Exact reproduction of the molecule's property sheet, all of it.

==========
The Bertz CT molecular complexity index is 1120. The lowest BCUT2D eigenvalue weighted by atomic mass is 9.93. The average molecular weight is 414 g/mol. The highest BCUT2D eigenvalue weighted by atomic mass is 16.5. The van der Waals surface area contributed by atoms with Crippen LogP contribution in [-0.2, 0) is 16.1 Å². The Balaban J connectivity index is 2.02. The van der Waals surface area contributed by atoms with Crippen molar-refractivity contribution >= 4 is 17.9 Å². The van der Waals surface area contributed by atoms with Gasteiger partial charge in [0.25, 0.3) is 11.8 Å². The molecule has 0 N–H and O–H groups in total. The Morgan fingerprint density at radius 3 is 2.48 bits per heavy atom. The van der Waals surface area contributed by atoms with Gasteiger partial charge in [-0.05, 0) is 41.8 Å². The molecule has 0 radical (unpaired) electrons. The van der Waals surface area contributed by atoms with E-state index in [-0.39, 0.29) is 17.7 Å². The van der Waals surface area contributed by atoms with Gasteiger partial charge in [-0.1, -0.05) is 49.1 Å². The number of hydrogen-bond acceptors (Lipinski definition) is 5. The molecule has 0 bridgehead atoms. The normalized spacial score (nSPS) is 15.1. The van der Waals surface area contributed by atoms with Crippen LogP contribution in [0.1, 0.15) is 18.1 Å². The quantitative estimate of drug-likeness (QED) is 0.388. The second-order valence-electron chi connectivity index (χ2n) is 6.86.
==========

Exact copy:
The Bertz CT molecular complexity index is 1120. The lowest BCUT2D eigenvalue weighted by atomic mass is 9.93. The average molecular weight is 414 g/mol. The highest BCUT2D eigenvalue weighted by atomic mass is 16.5. The van der Waals surface area contributed by atoms with Crippen LogP contribution in [-0.2, 0) is 16.1 Å². The Balaban J connectivity index is 2.02. The van der Waals surface area contributed by atoms with Crippen molar-refractivity contribution >= 4 is 17.9 Å². The van der Waals surface area contributed by atoms with Gasteiger partial charge in [0.25, 0.3) is 11.8 Å². The molecule has 0 N–H and O–H groups in total. The Morgan fingerprint density at radius 3 is 2.48 bits per heavy atom. The van der Waals surface area contributed by atoms with Gasteiger partial charge in [-0.05, 0) is 41.8 Å². The molecule has 0 radical (unpaired) electrons. The van der Waals surface area contributed by atoms with E-state index in [-0.39, 0.29) is 17.7 Å². The van der Waals surface area contributed by atoms with Gasteiger partial charge in [-0.1, -0.05) is 49.1 Å². The number of hydrogen-bond acceptors (Lipinski definition) is 5. The molecule has 0 bridgehead atoms. The normalized spacial score (nSPS) is 15.1. The van der Waals surface area contributed by atoms with Crippen LogP contribution in [0.1, 0.15) is 18.1 Å². The quantitative estimate of drug-likeness (QED) is 0.388. The second-order valence-electron chi connectivity index (χ2n) is 6.86.